Americans are living longer than ever and that can be good news and bad news. From a retirement planning perspective, it increases your chances of needing some sort of expensive long term care (LTC) such as a stay in a nursing home. And currently, the American Society on Aging estimates that 70 percent of people over age 65 will require this type of assistance before they die. That makes long term care insurance (LTCI) an important consideration for today's aging adults.
Long-term care includes a wide range of medical and support services for the ill or elderly. The services exist to help people who have trouble with everyday activities most people take for granted, such as eating, bathing, or dressing. Beyond nursing homes, long-term care can also take place in assisted living facilities, home care arrangements, or other settings.
With any of these services, the chief concern is the incredibly high cost. According to the Genworth Cost of Care Survey, an industry benchmark, just one year in a nursing home can cost more than $75,000. And with costs increasing at about five percent annually, the price tag could skyrocket to $185,000 to $300,000 per year in 20 or 30 years. While it takes most people decades to build the financial security they need to retire comfortably, it?s easy to see how just a few years of LTC could potentially wipe out all of that hard work.
LTCI is specifically designed to prevent that type of devastating financial impact. With a policy in place, the insurance company will help cover your costs if and when you need LTC. And this can help preserve your hard-earned retirement fund for the years you have left, or to pass an inheritance to your heirs.
Importantly, preparing for the possibility of LTC is a challenge most retirees must address on their own. Tri-Care and Medicare don't cover most LTC expenses, and Medicaid is reserved for people who have nearly depleted their retirement savings. Furthermore, Veterans Administration hospitals limit LTC on a "space available" basis. So, LTCI is often the only option to safeguard your retirement assets - and your way of life.
Weighing the Costs
Because of the potentially enormous costs of LTC itself, the insurance also tends to be a considerable expense for policyholders. But it may not be as costly as some might think. For example, a 60-year-old married person in average health could expect to pay around $2,000 a year for the coverage. More than pocket change, to be sure, but the likelihood of needing LTCI in the future makes the cost worthwhile.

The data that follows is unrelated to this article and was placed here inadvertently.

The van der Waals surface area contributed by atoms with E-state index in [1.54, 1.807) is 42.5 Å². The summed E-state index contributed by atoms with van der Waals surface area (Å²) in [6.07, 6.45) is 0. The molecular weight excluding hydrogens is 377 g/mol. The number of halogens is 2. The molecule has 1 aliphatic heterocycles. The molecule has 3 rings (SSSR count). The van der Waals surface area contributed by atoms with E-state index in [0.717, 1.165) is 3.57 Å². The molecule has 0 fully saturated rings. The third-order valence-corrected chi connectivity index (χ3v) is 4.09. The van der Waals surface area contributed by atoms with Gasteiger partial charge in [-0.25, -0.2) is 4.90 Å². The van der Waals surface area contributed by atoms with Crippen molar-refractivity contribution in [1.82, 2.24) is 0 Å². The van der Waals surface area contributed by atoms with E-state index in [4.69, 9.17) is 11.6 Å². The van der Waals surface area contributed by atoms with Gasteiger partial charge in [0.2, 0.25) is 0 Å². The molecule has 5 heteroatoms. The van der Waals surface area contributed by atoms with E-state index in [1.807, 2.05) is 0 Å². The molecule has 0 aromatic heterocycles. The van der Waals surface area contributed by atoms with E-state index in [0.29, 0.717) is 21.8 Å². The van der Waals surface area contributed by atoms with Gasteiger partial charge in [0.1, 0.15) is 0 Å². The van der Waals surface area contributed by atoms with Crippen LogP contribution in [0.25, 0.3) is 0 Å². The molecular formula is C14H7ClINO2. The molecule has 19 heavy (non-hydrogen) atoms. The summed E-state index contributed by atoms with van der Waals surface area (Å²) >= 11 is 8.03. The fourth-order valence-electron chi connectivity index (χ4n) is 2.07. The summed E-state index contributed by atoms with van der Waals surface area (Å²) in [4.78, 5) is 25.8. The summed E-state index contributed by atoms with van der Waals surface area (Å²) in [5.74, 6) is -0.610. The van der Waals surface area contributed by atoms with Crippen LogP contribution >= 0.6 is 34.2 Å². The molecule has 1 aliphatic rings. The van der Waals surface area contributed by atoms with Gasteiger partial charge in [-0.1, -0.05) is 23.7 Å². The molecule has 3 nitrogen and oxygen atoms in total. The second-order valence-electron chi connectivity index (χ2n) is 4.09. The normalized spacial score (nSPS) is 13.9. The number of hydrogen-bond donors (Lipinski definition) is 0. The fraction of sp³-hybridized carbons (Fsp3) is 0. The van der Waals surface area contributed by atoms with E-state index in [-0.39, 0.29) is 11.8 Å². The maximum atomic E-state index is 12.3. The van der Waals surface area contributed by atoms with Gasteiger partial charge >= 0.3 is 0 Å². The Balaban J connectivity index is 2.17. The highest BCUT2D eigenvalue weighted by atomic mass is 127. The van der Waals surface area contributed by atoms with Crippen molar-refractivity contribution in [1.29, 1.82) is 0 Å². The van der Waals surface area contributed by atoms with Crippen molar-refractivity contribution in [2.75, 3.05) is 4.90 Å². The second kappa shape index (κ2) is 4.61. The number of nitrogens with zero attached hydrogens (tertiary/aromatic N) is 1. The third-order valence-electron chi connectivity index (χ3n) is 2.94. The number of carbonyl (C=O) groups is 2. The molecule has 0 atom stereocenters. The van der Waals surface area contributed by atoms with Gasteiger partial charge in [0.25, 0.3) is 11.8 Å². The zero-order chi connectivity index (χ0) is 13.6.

Let's assume you remain moderately healthy for many years and don't need long-term care until you're 85 years old. If you chose to buy LTCI at age 60, it means you would pay for the coverage for 25 years before you needed it. At an annual cost of $2,000, you?d pay a total of $50,000 for insurance before ever filing a claim. A bum deal? Not s' fast.
Now imagine how forgoing insurance could affect your retirement savings. Again, the industry predicts that in 20 years, each year in a nursing home could cost around $185,000 (more than $500 a day). Paying the total expense from your personal savings, you'd pay $925,000 after only five years. That bill could be enough to severely deflate or even empty your retirement fund. If you're fortunate enough to recover and care for yourself again, you may return home to financial hardship. Or, if you spend your final days in a nursing home, it could erase the inheritance you'd hoped to leave your children, and even put the financial burden on them to pay for your care.
However, LTCI will help you make up your $50,000 in premiums in just a few months.
What and When to Buy
If you decide LTCI is for you, never make a purchase without doing some research first. Active and retired military personnel qualify for the Federal Long-Term Care Insurance Program (FLTCIP), but it?s not always the least expensive. It's important to compare the costs and options of both government and private insurance companies and be sure you completely understand what's covered.
The two main components of a LTC policy are the "daily benefit," which is the maximum amount the insurer will pay for services per day; and the "benefit period," which is how long the policy will pay for your LTC services. Be sure to choose levels that reflect the projected costs in your area, and a timeframe you're comfortable with. Of course, as you increase your level of coverage, your premiums will also rise.
As for timing your purchase, buying LTCI while you're young and in good health results in lower premiums. But even if you've been retired for years, it's not too late to find a insurance solution that works within your budget.
With no crystal ball to see the future, deciding whether you need LTCI can be a complex process of balancing your risk with your financial resources. Consulting a financial planner can help you choose the right path and find peace of mind in your decision.